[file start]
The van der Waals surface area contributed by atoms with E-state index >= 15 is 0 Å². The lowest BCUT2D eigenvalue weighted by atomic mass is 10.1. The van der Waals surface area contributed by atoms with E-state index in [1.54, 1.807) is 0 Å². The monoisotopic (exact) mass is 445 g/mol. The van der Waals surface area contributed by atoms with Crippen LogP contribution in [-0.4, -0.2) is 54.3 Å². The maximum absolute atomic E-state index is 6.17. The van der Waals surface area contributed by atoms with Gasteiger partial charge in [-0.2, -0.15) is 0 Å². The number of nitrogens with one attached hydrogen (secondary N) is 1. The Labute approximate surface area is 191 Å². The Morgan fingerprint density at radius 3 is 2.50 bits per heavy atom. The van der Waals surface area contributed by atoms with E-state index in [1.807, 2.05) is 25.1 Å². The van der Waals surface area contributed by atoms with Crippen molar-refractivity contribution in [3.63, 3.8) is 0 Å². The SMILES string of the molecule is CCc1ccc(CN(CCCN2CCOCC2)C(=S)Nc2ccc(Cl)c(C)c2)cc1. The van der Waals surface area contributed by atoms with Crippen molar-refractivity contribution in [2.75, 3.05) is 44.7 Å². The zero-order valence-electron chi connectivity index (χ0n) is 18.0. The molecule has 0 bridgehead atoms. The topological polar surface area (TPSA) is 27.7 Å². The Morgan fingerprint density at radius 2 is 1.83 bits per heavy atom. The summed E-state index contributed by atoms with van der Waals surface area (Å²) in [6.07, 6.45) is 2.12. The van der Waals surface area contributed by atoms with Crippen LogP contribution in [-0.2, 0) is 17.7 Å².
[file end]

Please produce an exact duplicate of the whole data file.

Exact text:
The van der Waals surface area contributed by atoms with E-state index >= 15 is 0 Å². The lowest BCUT2D eigenvalue weighted by atomic mass is 10.1. The van der Waals surface area contributed by atoms with E-state index in [1.54, 1.807) is 0 Å². The monoisotopic (exact) mass is 445 g/mol. The van der Waals surface area contributed by atoms with Crippen LogP contribution in [-0.4, -0.2) is 54.3 Å². The maximum absolute atomic E-state index is 6.17. The van der Waals surface area contributed by atoms with Gasteiger partial charge in [-0.2, -0.15) is 0 Å². The number of nitrogens with one attached hydrogen (secondary N) is 1. The Labute approximate surface area is 191 Å². The Morgan fingerprint density at radius 3 is 2.50 bits per heavy atom. The van der Waals surface area contributed by atoms with E-state index in [1.807, 2.05) is 25.1 Å². The van der Waals surface area contributed by atoms with Crippen molar-refractivity contribution in [3.63, 3.8) is 0 Å². The SMILES string of the molecule is CCc1ccc(CN(CCCN2CCOCC2)C(=S)Nc2ccc(Cl)c(C)c2)cc1. The van der Waals surface area contributed by atoms with Crippen molar-refractivity contribution in [2.75, 3.05) is 44.7 Å². The zero-order valence-electron chi connectivity index (χ0n) is 18.0. The molecule has 0 bridgehead atoms. The topological polar surface area (TPSA) is 27.7 Å². The Morgan fingerprint density at radius 2 is 1.83 bits per heavy atom. The summed E-state index contributed by atoms with van der Waals surface area (Å²) in [6.07, 6.45) is 2.12. The van der Waals surface area contributed by atoms with Crippen LogP contribution in [-0.2, 0) is 17.7 Å².